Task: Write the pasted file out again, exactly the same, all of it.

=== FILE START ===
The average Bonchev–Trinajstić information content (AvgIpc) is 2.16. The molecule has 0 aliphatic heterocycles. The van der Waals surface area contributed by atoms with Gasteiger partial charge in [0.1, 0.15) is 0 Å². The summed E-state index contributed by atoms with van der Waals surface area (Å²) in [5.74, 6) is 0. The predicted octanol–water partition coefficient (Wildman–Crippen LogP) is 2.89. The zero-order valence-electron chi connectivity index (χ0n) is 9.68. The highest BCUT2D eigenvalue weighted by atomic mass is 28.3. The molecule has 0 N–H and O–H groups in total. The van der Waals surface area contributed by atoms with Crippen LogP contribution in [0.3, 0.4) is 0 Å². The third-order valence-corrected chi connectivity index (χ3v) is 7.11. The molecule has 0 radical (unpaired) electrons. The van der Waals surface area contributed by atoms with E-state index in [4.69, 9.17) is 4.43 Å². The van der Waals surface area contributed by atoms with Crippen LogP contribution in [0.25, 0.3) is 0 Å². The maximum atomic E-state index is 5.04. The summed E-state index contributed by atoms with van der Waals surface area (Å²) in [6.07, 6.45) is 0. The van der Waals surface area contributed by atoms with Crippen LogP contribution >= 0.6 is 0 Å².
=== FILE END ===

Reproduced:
The average Bonchev–Trinajstić information content (AvgIpc) is 2.16. The molecule has 0 aliphatic heterocycles. The van der Waals surface area contributed by atoms with Gasteiger partial charge in [0.1, 0.15) is 0 Å². The summed E-state index contributed by atoms with van der Waals surface area (Å²) in [5.74, 6) is 0. The predicted octanol–water partition coefficient (Wildman–Crippen LogP) is 2.89. The zero-order valence-electron chi connectivity index (χ0n) is 9.68. The highest BCUT2D eigenvalue weighted by atomic mass is 28.3. The molecule has 0 N–H and O–H groups in total. The van der Waals surface area contributed by atoms with Crippen LogP contribution in [0.3, 0.4) is 0 Å². The third-order valence-corrected chi connectivity index (χ3v) is 7.11. The molecule has 0 radical (unpaired) electrons. The van der Waals surface area contributed by atoms with E-state index in [4.69, 9.17) is 4.43 Å². The van der Waals surface area contributed by atoms with Crippen LogP contribution in [0.25, 0.3) is 0 Å². The maximum atomic E-state index is 5.04. The summed E-state index contributed by atoms with van der Waals surface area (Å²) in [6.07, 6.45) is 0. The van der Waals surface area contributed by atoms with Crippen LogP contribution >= 0.6 is 0 Å².